Many rust belt cities, including Pittsburgh, are “shrinking.” Some have lost so many people that highways are unneeded, and cities are finding new uses for them.

In Akron, Ohio, traffic from State Route 59, known as the Innerbelt, has been rerouted to side streets, and the highway itself is empty. It’s been shut down.

The highway’s construction in the 1970s created a barrier between the largely African-American neighborhoods of West Akron and the city center. It created social and economic rifts that still affect the city.

Kyle Kutuchief, Akron program director for the Knight Foundation, says that the development of those neighborhoods took a big hit because the highway cut them off from downtown. 

“It’s been this Great Wall of China that’s pinned in downtown for forty years,” he says.

LISTEN: “One City is Transforming a Highway into a “Pop-Up Forest”

Now the Knight Foundation is working with Akron on a new vision to make the highway a place for people instead of just cars. It’s part of the Knight City’s Challenge to invest in communities to help them become more successful. Shutting down the Innerbelt will open up more than thirty acres of prime real estate to try something new. And the Foundation’s reimagining of the space is being led by San Francisco-based artist, Hunter Franks.

In 2015, when the highway was still open to traffic, Franks got the state to close Route 59 down for a few hours. He set up a really long table right on the highway and hosted a community meal for 500 Akron residents from all 22 of the city’s neighborhoods. While they ate, people talked and wrote down what they might like to see next on the site. Most wanted more public space, and more green space.

 

“I think the juxtaposition of this freeway and all this concrete with something that is so soft and welcoming and gentle to people in a park, or whatever the green space may end up looking like, that was really something that people connected with,” says Franks.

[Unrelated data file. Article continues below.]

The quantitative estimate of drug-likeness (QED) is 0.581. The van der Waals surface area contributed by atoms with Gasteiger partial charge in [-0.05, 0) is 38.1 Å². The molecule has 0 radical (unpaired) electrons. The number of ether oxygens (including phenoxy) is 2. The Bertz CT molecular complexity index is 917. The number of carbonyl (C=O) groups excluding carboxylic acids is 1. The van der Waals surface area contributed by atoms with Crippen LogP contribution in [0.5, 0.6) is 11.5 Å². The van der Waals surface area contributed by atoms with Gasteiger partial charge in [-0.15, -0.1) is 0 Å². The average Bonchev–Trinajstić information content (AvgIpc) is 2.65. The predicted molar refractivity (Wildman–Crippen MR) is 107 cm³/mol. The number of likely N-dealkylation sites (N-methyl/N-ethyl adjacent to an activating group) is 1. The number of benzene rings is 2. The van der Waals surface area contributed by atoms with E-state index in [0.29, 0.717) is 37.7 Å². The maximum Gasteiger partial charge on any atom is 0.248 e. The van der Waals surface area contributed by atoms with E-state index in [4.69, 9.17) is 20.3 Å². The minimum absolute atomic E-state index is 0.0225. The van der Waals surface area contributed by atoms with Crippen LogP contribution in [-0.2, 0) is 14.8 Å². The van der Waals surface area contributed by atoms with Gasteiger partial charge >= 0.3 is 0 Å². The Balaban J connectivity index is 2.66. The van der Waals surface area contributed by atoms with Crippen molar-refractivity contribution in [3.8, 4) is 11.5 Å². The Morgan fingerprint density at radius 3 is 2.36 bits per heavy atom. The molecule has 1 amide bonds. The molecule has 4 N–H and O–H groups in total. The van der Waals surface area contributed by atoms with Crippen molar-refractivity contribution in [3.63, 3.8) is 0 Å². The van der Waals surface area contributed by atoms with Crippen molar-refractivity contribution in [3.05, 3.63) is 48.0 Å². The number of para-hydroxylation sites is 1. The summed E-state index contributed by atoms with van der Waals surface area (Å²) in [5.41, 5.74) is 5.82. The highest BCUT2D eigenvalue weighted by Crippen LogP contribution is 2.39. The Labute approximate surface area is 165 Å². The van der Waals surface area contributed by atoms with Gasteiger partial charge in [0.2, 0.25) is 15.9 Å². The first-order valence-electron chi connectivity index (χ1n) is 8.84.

Now, Franks is using a grant from the Knight Foundation to create something of a “pop-up forest.” For a few months starting next spring, they’ll bring in temporary trees and plants, add seating, and offer programming—things like concerts, a farmer’s market, and movie screenings.

Repurposing old infrastructure isn’t unique to Akron. “This is a phenomenon that’s definitely happening across the country, and internationally as well,” says Joshua Newell, assistant professor at the School for Environment and Sustainability at the University of Michigan.

He says the High Line in New York City is the poster child for this kind of infrastructure redevelopment. It used to be an above ground rail line, and it was converted into an elevated park and walkway through lower Manhattan. “And now it’s a major tourist attraction in Manhattan, and brings people from all over the world to walk along the Highline,” says Newell.

But critics say that property values and rents near the Highline have skyrocketed, pushing out local businesses and lower income residents.

“There’s a very real danger of increasing property values around these very attractive, green spaces in the city. And so that has to be a continual effort by city officials and community to guard against,” Newell says.

And it’s just having that rhythm of life and activity and interest in the city.

In Akron’s quiet downtown, where few are walking around on a hot summer day, the Knight Foundation’s Kyle Kutuchief says gentrification is less of a concern. Many people work in the city’s high rises, but he wants to see them on the streets.

“That people don’t just sit in their cubicles and have Jimmy John’s delivered and get back in their cars and go home. That there’s, you know, ‘Let’s go meet for breakfast. Let’s go walk to the food trucks and grab lunch,’” he says. “It’s just having that rhythm of life and activity and interest in the city.”

Kutuchief hopes the pop-up forest will bring people together, and spark some creativity for what’s next in Akron. It could also help fuel similar projects in cities around the country.